APWU News Bulletin 19-2012, August 31, 2012 | PDF
Delegates to the APWU National Convention condemned USPS management for their failure to adhere to the terms of the 2010 Collective Bargaining Agreement and for their dismal response to the agency’s congressionally-manufactured financial crisis. Dismantling the USPS will only deepen the crisis, they said.
Delegates endorsed a resolution calling on all locals, state organizations, retiree chapters and APWU Auxiliary chapters to write to the chairman of the USPS Board of Governors and demand that he:
- Instruct the Postmaster General to adhere to the 2010 APWU Collective Bargaining Agreement and
- Work with the postal unions – which represent hundreds of thousands of dedicated postal employees – to Save America’s Postal Service.
The union is preparing sample letters, which will be mailed to officers at all levels of the organization, as well as to union members, retirees and non-members.
“The Board of Governors sets postal policy,” said APWU President Cliff Guffey. “We want postal workers to let the board know that we intend to fight to preserve the Postal Service – and we want the board and the Postal Service’s top executives to join the battle.
“They must abandon the policy of dismantling the postal network and slashing service,” he said. “That strategy is doomed to fail. It will drive away customers, weaken communities, and kill jobs,” he said.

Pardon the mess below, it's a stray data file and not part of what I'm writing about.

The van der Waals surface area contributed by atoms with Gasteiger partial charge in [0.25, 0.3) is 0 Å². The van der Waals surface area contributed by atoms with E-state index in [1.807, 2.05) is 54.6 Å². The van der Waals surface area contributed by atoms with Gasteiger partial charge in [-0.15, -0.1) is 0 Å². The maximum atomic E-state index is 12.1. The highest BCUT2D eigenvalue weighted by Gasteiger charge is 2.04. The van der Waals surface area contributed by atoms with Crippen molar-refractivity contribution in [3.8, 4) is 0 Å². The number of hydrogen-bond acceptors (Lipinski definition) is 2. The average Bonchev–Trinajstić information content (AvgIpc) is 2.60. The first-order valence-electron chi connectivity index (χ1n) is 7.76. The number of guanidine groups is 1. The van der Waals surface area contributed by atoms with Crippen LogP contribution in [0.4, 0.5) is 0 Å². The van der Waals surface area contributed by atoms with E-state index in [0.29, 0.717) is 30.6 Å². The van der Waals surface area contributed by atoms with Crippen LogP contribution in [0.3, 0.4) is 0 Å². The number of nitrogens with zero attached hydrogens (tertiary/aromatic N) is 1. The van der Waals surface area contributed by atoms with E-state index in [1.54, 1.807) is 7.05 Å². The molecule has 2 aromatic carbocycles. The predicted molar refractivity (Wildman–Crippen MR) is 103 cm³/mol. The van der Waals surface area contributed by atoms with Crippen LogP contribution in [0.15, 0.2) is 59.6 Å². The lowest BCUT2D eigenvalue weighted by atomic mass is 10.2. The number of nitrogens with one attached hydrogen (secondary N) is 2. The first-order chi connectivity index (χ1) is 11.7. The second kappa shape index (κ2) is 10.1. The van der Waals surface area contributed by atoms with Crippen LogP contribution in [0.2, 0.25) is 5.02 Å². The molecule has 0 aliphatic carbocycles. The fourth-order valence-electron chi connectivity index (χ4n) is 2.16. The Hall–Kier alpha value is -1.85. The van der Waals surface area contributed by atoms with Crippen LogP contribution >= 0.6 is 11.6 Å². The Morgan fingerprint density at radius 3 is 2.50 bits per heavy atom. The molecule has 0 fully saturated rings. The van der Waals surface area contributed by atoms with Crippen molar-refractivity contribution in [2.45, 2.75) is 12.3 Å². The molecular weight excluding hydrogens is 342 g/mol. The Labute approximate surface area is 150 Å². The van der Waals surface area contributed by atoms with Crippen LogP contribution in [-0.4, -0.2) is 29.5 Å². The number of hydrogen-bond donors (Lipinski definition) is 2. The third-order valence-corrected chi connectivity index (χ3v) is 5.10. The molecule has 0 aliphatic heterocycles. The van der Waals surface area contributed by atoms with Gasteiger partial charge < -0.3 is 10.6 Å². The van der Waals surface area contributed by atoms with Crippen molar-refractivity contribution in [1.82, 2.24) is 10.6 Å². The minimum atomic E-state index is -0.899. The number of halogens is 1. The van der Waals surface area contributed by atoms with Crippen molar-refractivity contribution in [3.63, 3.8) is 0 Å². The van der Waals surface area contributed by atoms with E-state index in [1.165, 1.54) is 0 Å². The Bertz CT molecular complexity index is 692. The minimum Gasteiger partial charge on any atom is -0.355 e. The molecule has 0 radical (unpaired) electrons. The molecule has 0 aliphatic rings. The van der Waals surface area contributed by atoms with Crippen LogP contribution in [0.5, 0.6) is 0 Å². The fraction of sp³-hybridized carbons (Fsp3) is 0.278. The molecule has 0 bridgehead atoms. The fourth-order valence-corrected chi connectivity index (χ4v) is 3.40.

“Management’s failure to implement the terms of the contract is unconscionable,” Guffey continued. “We should be working together to save the institution we love and that America needs,” he said. “I urge all members to make their voices heard.”
At pre-convention meetings, Guffey reported that the union has engaged in informal discussions with management on incentives to encourage employees to retire or resign. To date, the USPS has made no official offers to the APWU, but discussions are continuing, he said.
Guffey said he understands that there is great interest in incentives among some members, but it is not wise to negotiate in public. “Management will offer incentives when they believe it is in their best interest,” he said. “Right now, it seems they believe they can find spots for excess employees, so they haven’t offered any money” – even in areas affected by consolidation.
If the situation changes, “we will do everything we can to get the best terms for our members,” he said.
Republican Party: Privatize the USPS
Despite all the media coverage of the GOP Convention during the last week in August, the party’s platform received little notice.
But postal workers ought to sit up and take notice: The Republican Party wants to privatize your job.
The GOP platform falsely asserts that the USPS pension system is “seriously underfunded” and uses that as justification for proposing a “great role for private enterprise.”
Of course, the USPS pension system isn’t underfunded – in fact, politicians of both parties admit that the Postal Service has overpaid billions of dollars into federal pension accounts.
The USPS plank also suggests the Postal Service is a relic of the Pony Express era – not an essential component of the nation’s economy and infrastructure.
The GOP platform also proposes a host of other anti-worker positions, including replacing the current Medicare program with a voucher system, which would dramatically curtail benefits, and passing a national “right-to-work” law, which would severely weaken unions. The platform also calls (again!) for the repeal of the Affordable Care Act.